|Place||Middle East: Iraq|
|Measurement||Overall: 155.4 x 310.8 cm|
|Physical description||oil on linen|
Brown, Lyndell and Green, Charles
|Place made||Australia: Victoria, Melbourne|
Item copyright: © Australian War Memorial
This item is licensed under CC BY-NC
Night and day
Lyndell Brown and Charles Green were appointed official artists in 2007 to document Australia's presence in Iraq and Afghanistan. They were subsequently commissioned in 2009 to document the national parade to mark the end of the Australian Defence Force's (ADF) contribution to the coalition forces in Iraq, which officially ended on 31 July 2009 after six years.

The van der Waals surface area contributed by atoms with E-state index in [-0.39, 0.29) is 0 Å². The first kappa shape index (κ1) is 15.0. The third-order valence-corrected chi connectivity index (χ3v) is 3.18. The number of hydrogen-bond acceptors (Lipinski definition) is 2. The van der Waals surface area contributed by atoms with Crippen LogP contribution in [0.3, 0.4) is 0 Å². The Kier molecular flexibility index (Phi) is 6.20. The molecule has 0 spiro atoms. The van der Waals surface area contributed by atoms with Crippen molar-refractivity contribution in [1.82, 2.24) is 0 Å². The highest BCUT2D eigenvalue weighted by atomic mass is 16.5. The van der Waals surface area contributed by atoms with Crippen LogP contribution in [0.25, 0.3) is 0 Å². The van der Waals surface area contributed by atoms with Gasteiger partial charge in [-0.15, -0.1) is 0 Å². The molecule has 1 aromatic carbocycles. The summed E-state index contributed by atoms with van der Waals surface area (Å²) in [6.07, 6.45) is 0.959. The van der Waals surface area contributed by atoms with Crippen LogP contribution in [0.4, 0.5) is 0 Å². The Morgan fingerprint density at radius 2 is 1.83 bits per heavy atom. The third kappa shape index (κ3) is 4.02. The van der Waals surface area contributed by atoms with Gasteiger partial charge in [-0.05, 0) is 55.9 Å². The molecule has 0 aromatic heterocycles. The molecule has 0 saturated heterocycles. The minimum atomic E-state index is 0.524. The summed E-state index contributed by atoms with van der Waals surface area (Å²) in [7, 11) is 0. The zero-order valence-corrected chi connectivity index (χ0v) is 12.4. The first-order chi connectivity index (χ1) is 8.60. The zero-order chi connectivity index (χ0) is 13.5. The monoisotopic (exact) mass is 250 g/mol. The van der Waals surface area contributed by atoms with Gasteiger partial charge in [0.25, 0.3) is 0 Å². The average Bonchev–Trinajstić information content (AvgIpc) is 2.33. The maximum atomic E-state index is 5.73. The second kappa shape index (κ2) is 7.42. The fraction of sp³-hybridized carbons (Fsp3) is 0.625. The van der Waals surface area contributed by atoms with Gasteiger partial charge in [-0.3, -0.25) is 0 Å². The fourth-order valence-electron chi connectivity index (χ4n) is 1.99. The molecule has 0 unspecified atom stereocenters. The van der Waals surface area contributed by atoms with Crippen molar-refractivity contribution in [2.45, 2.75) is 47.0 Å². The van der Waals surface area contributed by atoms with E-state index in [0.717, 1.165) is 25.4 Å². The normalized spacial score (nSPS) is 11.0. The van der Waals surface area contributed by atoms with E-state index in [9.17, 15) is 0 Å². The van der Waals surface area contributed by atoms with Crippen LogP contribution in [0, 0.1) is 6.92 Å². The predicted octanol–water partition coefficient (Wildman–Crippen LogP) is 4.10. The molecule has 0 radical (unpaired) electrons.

The diptych "Night and day" draws on the photographic archive collected while the artists were embedded in Iraq, and their observation of the Welcome Home parade. Each panel is a complete work with a dominant image; its centre partially concealed by a series of small pictures which read like a story, layering references to the past and present, with motifs of ancient and contemporary culture. The "story" begins with the event that catapulted the western world into the "War on Terror": the terrorist attacks in the United States on 11 September 2001. The remaining images reflect on Australia's contribution to the rebuilding and stabilisation of Iraq and the ceremony officially welcoming home Australian personnel. Common to each panel is the body of water below the series of small images, the Yarra River in Melbourne, and a book belonging to Charles Green's father. "UR: The first phases", by British archeologist Sir Leonard Woolley, is a visual record of the excavation of the ziggurat of Ur, southern Iraq, between 1922 and 1934. It contributes to a sense of the history of a place unfamiliar to many Australians; it also acts as a personal link to the artists and their sense of place in Victoria.